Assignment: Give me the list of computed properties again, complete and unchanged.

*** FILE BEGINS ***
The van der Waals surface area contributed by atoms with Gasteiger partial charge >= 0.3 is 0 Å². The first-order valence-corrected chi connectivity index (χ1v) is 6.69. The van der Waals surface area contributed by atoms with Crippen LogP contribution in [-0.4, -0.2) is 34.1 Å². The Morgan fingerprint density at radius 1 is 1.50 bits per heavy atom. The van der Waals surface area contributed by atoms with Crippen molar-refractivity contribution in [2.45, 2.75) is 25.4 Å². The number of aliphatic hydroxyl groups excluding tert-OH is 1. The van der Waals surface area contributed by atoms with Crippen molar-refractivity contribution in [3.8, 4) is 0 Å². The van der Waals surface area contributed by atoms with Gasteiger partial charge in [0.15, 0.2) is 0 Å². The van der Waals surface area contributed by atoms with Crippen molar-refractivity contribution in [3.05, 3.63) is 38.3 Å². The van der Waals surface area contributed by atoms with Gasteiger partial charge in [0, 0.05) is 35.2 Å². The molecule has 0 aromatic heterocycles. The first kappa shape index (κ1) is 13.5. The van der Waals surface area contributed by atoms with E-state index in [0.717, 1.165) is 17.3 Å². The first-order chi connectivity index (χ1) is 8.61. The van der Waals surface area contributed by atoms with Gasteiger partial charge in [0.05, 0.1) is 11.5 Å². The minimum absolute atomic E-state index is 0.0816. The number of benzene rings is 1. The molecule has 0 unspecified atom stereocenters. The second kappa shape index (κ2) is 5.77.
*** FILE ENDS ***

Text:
The van der Waals surface area contributed by atoms with Gasteiger partial charge >= 0.3 is 0 Å². The first-order valence-corrected chi connectivity index (χ1v) is 6.69. The van der Waals surface area contributed by atoms with Crippen LogP contribution in [-0.4, -0.2) is 34.1 Å². The Morgan fingerprint density at radius 1 is 1.50 bits per heavy atom. The van der Waals surface area contributed by atoms with Crippen molar-refractivity contribution in [2.45, 2.75) is 25.4 Å². The number of aliphatic hydroxyl groups excluding tert-OH is 1. The van der Waals surface area contributed by atoms with Crippen molar-refractivity contribution in [3.8, 4) is 0 Å². The van der Waals surface area contributed by atoms with Gasteiger partial charge in [0.15, 0.2) is 0 Å². The van der Waals surface area contributed by atoms with Crippen molar-refractivity contribution in [3.05, 3.63) is 38.3 Å². The van der Waals surface area contributed by atoms with Gasteiger partial charge in [0, 0.05) is 35.2 Å². The molecule has 0 aromatic heterocycles. The first kappa shape index (κ1) is 13.5. The van der Waals surface area contributed by atoms with E-state index in [0.717, 1.165) is 17.3 Å². The first-order chi connectivity index (χ1) is 8.61. The van der Waals surface area contributed by atoms with Gasteiger partial charge in [0.05, 0.1) is 11.5 Å². The minimum absolute atomic E-state index is 0.0816. The number of benzene rings is 1. The molecule has 0 unspecified atom stereocenters. The second kappa shape index (κ2) is 5.77.